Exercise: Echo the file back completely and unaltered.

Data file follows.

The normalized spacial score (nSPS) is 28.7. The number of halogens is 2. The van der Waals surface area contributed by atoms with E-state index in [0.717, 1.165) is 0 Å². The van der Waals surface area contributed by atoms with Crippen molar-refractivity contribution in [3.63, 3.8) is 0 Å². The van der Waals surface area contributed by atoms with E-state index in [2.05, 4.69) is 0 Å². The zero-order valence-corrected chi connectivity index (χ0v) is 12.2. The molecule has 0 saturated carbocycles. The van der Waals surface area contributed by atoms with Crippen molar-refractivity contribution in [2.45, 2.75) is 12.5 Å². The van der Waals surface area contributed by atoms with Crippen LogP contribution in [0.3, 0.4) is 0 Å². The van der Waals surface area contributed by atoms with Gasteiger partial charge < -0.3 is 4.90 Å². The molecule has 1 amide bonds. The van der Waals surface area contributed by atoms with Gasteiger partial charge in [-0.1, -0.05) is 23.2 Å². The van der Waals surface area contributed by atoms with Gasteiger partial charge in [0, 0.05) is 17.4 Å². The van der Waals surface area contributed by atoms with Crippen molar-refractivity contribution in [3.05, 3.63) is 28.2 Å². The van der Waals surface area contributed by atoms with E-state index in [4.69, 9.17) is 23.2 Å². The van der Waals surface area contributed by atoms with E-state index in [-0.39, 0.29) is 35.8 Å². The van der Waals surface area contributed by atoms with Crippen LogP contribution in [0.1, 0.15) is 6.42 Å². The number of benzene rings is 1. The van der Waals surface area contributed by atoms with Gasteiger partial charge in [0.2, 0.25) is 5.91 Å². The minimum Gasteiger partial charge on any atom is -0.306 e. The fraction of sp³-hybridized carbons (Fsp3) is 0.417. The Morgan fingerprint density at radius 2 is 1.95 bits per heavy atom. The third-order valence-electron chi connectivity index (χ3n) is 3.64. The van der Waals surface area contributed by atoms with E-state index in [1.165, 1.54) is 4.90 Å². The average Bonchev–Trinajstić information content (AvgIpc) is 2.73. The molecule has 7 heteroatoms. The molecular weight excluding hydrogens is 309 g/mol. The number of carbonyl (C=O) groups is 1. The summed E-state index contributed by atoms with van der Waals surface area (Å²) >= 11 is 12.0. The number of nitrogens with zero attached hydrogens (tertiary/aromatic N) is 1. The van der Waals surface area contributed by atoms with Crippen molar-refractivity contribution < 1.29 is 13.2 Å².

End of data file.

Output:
The normalized spacial score (nSPS) is 28.7. The number of halogens is 2. The van der Waals surface area contributed by atoms with E-state index in [0.717, 1.165) is 0 Å². The van der Waals surface area contributed by atoms with Crippen molar-refractivity contribution in [3.63, 3.8) is 0 Å². The van der Waals surface area contributed by atoms with E-state index in [2.05, 4.69) is 0 Å². The zero-order valence-corrected chi connectivity index (χ0v) is 12.2. The molecule has 0 saturated carbocycles. The van der Waals surface area contributed by atoms with Crippen molar-refractivity contribution in [2.45, 2.75) is 12.5 Å². The van der Waals surface area contributed by atoms with Crippen LogP contribution in [0.3, 0.4) is 0 Å². The van der Waals surface area contributed by atoms with Gasteiger partial charge < -0.3 is 4.90 Å². The molecule has 1 amide bonds. The van der Waals surface area contributed by atoms with Gasteiger partial charge in [-0.1, -0.05) is 23.2 Å². The van der Waals surface area contributed by atoms with Gasteiger partial charge in [0, 0.05) is 17.4 Å². The van der Waals surface area contributed by atoms with Crippen molar-refractivity contribution in [3.05, 3.63) is 28.2 Å². The van der Waals surface area contributed by atoms with E-state index in [4.69, 9.17) is 23.2 Å². The van der Waals surface area contributed by atoms with E-state index in [-0.39, 0.29) is 35.8 Å². The van der Waals surface area contributed by atoms with Crippen LogP contribution in [0.1, 0.15) is 6.42 Å². The number of benzene rings is 1. The van der Waals surface area contributed by atoms with Gasteiger partial charge in [0.2, 0.25) is 5.91 Å². The minimum Gasteiger partial charge on any atom is -0.306 e. The fraction of sp³-hybridized carbons (Fsp3) is 0.417. The Morgan fingerprint density at radius 2 is 1.95 bits per heavy atom. The third-order valence-electron chi connectivity index (χ3n) is 3.64. The van der Waals surface area contributed by atoms with E-state index in [1.165, 1.54) is 4.90 Å². The average Bonchev–Trinajstić information content (AvgIpc) is 2.73. The molecule has 7 heteroatoms. The molecular weight excluding hydrogens is 309 g/mol. The number of carbonyl (C=O) groups is 1. The summed E-state index contributed by atoms with van der Waals surface area (Å²) >= 11 is 12.0. The number of nitrogens with zero attached hydrogens (tertiary/aromatic N) is 1. The van der Waals surface area contributed by atoms with Crippen molar-refractivity contribution < 1.29 is 13.2 Å².